LUCY TALBOT, TEENAGE DAUGHTER HAS DOWN SYNDROME: It really threw me off having a woman in. I try not to do things with my heart because I'm a mom and because I have a child with special needs. I just can't back somebody and I don't want to vote for someone because they have a child with Down Syndrome. That's not the idea.

UNIDENTIFIED FEMALE: We vote on the issues but just the fact that she is a mom, it kind of seals the deal for us.

UNIDENTIFIED FEMALE: Just because she's a mom, doesn't mean she's a mom like I am.

HILL: If you could ask Sarah Palin any question, what would you ask her today?

GRAYSON: How would she help me as a single working mom living in Michigan and we have the highest unemployment rate in the country and one of my friends just told me today she's getting laid off from her job, how is she going to help me as a working person?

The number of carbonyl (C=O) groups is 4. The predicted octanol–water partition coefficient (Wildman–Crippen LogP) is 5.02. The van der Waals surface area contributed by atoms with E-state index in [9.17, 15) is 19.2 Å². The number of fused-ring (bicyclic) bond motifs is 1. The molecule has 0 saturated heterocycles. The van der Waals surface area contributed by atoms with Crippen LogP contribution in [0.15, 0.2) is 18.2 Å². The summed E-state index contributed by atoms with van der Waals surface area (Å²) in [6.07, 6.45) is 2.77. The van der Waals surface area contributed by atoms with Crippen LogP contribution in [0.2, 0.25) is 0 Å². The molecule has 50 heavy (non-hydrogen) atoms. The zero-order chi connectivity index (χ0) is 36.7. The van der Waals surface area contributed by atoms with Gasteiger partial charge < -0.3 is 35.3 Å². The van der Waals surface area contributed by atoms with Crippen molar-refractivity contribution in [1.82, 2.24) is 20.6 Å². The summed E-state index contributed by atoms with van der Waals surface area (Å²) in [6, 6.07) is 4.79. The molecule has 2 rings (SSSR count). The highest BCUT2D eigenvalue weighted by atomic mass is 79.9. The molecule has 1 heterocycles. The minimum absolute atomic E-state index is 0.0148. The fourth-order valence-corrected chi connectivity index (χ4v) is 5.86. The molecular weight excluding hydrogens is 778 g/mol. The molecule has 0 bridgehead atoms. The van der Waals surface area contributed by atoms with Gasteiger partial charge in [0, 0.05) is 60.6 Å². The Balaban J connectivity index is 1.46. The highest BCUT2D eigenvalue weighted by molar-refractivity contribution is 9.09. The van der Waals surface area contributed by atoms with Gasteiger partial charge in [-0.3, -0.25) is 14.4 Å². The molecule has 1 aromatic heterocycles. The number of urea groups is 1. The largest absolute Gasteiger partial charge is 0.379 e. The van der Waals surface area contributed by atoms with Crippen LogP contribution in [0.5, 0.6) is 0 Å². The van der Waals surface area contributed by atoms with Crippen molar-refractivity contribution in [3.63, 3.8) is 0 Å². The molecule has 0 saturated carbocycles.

UNIDENTIFIED FEMALE: Security. Foreign relations and security are my biggest issues.

SIMS: I'm worried that she's too quick to pull out a gun and go after them versus sitting down there and actually having a civilized discussion.

UNIDENTIFIED FEMALE: I don't think she would be a bully. I don't think women in general are bullies. I think we all do want to discuss -- that she would jump over there and --

UNIDENTIFIED FEMALE: She said in her speech, though.

UNIDENTIFIED FEMALE: I know, but I don't think that's really -- I don't think as a woman we act that way. I really don't.

UNIDENTIFIED FEMALE: I disagree. I think as a woman we can totally be pit bulls.

HILL: With lipstick.


UNIDENTIFIED FEMALE: We could be pit bulls, don't get me wrong.

RUDZINSKI: I'm glad to have somebody who I think if needed be could be a pit bull if she needed to be if the situation warranted it.

HILL: Do you think she would be a good role model, not only for your children but also for maybe some families who are struggling as a working mother, who is by all accounts a very successful woman?


HILL: I think you're the only one saying no. Why not? KERNSMITH: I think she showed really poor judgment as a mother putting her pregnant daughter in the limelight like that and putting her through all of that when she's so young.